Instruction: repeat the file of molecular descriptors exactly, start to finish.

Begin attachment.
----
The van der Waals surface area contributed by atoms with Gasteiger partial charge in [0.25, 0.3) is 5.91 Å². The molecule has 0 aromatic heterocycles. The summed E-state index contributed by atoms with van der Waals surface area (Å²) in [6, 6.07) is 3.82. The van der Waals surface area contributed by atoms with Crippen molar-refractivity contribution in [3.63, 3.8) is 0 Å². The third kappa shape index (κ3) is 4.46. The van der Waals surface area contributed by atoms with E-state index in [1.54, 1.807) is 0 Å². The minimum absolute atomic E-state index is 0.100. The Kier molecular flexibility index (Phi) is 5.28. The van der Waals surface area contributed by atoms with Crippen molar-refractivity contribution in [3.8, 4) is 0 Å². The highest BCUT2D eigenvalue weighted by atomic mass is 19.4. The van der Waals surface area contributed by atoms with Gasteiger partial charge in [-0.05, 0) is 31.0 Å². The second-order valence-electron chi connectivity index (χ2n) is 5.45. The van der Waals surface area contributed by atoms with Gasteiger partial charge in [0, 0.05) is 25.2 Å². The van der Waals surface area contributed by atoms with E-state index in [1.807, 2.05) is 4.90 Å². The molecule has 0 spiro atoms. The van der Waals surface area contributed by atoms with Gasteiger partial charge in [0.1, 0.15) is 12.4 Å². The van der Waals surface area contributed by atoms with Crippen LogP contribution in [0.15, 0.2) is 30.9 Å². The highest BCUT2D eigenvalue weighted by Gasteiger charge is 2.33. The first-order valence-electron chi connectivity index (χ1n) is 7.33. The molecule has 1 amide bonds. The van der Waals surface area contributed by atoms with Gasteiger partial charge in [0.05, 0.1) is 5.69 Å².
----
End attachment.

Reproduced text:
The van der Waals surface area contributed by atoms with Gasteiger partial charge in [0.25, 0.3) is 5.91 Å². The molecule has 0 aromatic heterocycles. The summed E-state index contributed by atoms with van der Waals surface area (Å²) in [6, 6.07) is 3.82. The van der Waals surface area contributed by atoms with Crippen molar-refractivity contribution in [3.63, 3.8) is 0 Å². The third kappa shape index (κ3) is 4.46. The van der Waals surface area contributed by atoms with E-state index in [1.54, 1.807) is 0 Å². The minimum absolute atomic E-state index is 0.100. The Kier molecular flexibility index (Phi) is 5.28. The van der Waals surface area contributed by atoms with Crippen molar-refractivity contribution in [3.8, 4) is 0 Å². The highest BCUT2D eigenvalue weighted by atomic mass is 19.4. The van der Waals surface area contributed by atoms with Gasteiger partial charge in [-0.05, 0) is 31.0 Å². The second-order valence-electron chi connectivity index (χ2n) is 5.45. The van der Waals surface area contributed by atoms with Gasteiger partial charge in [0, 0.05) is 25.2 Å². The van der Waals surface area contributed by atoms with E-state index in [1.807, 2.05) is 4.90 Å². The molecule has 0 spiro atoms. The van der Waals surface area contributed by atoms with Gasteiger partial charge in [0.1, 0.15) is 12.4 Å². The van der Waals surface area contributed by atoms with Crippen LogP contribution in [0.15, 0.2) is 30.9 Å². The highest BCUT2D eigenvalue weighted by Gasteiger charge is 2.33. The first-order valence-electron chi connectivity index (χ1n) is 7.33. The molecule has 1 amide bonds. The van der Waals surface area contributed by atoms with Gasteiger partial charge in [0.05, 0.1) is 5.69 Å².